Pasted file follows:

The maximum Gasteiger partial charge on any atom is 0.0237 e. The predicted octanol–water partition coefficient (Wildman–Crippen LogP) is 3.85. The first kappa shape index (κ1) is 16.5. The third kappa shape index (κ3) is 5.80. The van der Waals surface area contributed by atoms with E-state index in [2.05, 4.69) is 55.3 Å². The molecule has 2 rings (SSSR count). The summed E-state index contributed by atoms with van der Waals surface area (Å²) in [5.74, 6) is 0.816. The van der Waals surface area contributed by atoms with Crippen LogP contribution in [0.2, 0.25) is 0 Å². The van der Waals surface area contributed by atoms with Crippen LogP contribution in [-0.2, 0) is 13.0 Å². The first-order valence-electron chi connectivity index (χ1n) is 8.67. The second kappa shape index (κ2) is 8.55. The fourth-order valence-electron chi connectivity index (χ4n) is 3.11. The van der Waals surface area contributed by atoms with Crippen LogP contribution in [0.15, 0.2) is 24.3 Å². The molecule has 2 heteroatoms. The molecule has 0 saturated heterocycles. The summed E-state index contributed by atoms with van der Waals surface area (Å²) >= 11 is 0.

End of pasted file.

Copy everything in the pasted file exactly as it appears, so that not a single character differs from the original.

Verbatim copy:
The maximum Gasteiger partial charge on any atom is 0.0237 e. The predicted octanol–water partition coefficient (Wildman–Crippen LogP) is 3.85. The first kappa shape index (κ1) is 16.5. The third kappa shape index (κ3) is 5.80. The van der Waals surface area contributed by atoms with E-state index in [2.05, 4.69) is 55.3 Å². The molecule has 2 rings (SSSR count). The summed E-state index contributed by atoms with van der Waals surface area (Å²) in [5.74, 6) is 0.816. The van der Waals surface area contributed by atoms with Crippen LogP contribution in [0.2, 0.25) is 0 Å². The van der Waals surface area contributed by atoms with Crippen LogP contribution in [-0.2, 0) is 13.0 Å². The first-order valence-electron chi connectivity index (χ1n) is 8.67. The second kappa shape index (κ2) is 8.55. The fourth-order valence-electron chi connectivity index (χ4n) is 3.11. The van der Waals surface area contributed by atoms with Crippen LogP contribution in [0.15, 0.2) is 24.3 Å². The molecule has 2 heteroatoms. The molecule has 0 saturated heterocycles. The summed E-state index contributed by atoms with van der Waals surface area (Å²) >= 11 is 0.